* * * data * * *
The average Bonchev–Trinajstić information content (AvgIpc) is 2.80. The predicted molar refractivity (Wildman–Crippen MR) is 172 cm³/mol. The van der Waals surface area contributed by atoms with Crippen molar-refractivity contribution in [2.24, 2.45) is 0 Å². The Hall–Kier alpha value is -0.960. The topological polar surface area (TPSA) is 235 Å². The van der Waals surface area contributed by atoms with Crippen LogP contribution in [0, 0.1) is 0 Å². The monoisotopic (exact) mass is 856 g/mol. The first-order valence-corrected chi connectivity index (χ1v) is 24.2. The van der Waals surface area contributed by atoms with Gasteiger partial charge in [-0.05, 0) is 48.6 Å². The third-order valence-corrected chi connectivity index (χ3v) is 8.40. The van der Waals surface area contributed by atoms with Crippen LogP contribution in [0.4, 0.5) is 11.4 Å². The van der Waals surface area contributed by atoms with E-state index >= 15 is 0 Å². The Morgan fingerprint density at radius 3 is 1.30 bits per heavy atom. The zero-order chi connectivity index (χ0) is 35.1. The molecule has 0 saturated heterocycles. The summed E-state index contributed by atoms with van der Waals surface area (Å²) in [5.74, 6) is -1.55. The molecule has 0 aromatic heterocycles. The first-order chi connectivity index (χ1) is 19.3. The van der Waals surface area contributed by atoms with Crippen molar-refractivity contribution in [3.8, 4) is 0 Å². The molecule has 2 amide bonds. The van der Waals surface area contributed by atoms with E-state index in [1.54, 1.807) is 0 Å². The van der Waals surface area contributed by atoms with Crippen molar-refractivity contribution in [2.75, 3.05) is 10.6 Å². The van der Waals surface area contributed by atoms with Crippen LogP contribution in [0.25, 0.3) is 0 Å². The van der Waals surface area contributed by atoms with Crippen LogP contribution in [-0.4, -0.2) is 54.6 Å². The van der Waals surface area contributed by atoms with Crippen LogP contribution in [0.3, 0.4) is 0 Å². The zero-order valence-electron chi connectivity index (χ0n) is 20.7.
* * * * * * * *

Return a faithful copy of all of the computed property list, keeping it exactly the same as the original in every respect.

The average Bonchev–Trinajstić information content (AvgIpc) is 2.80. The predicted molar refractivity (Wildman–Crippen MR) is 172 cm³/mol. The van der Waals surface area contributed by atoms with Crippen molar-refractivity contribution in [2.24, 2.45) is 0 Å². The Hall–Kier alpha value is -0.960. The topological polar surface area (TPSA) is 235 Å². The van der Waals surface area contributed by atoms with Crippen LogP contribution in [0, 0.1) is 0 Å². The monoisotopic (exact) mass is 856 g/mol. The first-order valence-corrected chi connectivity index (χ1v) is 24.2. The van der Waals surface area contributed by atoms with Gasteiger partial charge in [-0.05, 0) is 48.6 Å². The third-order valence-corrected chi connectivity index (χ3v) is 8.40. The van der Waals surface area contributed by atoms with Crippen LogP contribution in [0.4, 0.5) is 11.4 Å². The van der Waals surface area contributed by atoms with E-state index >= 15 is 0 Å². The Morgan fingerprint density at radius 3 is 1.30 bits per heavy atom. The zero-order chi connectivity index (χ0) is 35.1. The molecule has 0 saturated heterocycles. The summed E-state index contributed by atoms with van der Waals surface area (Å²) in [5.74, 6) is -1.55. The molecule has 0 aromatic heterocycles. The first-order chi connectivity index (χ1) is 19.3. The van der Waals surface area contributed by atoms with Crippen molar-refractivity contribution in [3.8, 4) is 0 Å². The molecule has 2 amide bonds. The van der Waals surface area contributed by atoms with E-state index in [1.54, 1.807) is 0 Å². The van der Waals surface area contributed by atoms with Crippen molar-refractivity contribution in [2.75, 3.05) is 10.6 Å². The van der Waals surface area contributed by atoms with Crippen LogP contribution in [0.25, 0.3) is 0 Å². The van der Waals surface area contributed by atoms with Crippen LogP contribution in [-0.4, -0.2) is 54.6 Å². The van der Waals surface area contributed by atoms with Crippen LogP contribution in [0.3, 0.4) is 0 Å². The zero-order valence-electron chi connectivity index (χ0n) is 20.7.